Swartberg Pass

A waterlogged dirt road en route into the Swartberg Pass.

The Swartberg Pass is carved through the ancient quartzite of the Swartberg Mountains.

South African tours frequently pilot travelers through some of the most beautiful panoramic routes. One such route is the Swartberg Pass in the Little Karoo, a striking maze of exposed quartzite mountain folds. Much of the region is protected as a UNESCO World Heritage Site. The pass skirts along many nerve-wracking hairpin bends between intricate hollowed geological formations.

The Swartberg Pass was built over a nine year period in the 1880s by Thomas Bain, the son of Andrew Geddes Bain who constructed the Bain’s Kloof Pass. Stretching between the popular Karoo hamlets of Prince Albert and Oudtshoorn, the pass is one of the steepest that can be explored in South Africa and climbs around 1000m in 12km.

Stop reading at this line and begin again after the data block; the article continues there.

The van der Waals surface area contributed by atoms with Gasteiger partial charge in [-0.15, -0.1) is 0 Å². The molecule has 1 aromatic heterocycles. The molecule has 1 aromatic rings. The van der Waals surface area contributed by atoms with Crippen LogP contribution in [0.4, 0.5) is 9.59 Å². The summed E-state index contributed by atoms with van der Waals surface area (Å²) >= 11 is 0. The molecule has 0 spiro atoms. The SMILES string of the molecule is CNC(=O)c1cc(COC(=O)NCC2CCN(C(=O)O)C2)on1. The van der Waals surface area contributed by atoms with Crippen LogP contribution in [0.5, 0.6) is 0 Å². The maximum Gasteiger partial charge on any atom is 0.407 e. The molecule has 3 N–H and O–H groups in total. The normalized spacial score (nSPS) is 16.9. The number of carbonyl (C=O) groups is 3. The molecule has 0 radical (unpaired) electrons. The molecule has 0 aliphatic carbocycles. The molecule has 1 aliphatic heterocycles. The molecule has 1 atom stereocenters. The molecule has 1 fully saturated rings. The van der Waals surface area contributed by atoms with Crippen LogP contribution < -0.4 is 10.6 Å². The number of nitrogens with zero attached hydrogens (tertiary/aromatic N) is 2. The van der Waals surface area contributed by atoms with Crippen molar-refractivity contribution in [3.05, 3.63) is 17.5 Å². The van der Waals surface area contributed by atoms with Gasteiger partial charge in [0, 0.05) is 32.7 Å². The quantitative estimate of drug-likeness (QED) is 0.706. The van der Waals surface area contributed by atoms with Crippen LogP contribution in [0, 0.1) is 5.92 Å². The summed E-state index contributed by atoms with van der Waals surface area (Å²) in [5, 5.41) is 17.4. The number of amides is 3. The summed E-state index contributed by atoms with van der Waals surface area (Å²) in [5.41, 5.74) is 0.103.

Though the soil is not particularly rich or deep, fynbos and semi-arid Karoo flora carpet the Swartberg’s rocky slopes with the occasional protea – South Africa’s national flower – jutting merrily from the earth. The mountain trails are home to a variety of birds and mammals, from baboons, dassies and klipspringer to sugarbirds, martial eagles and the Cape eagle owl.

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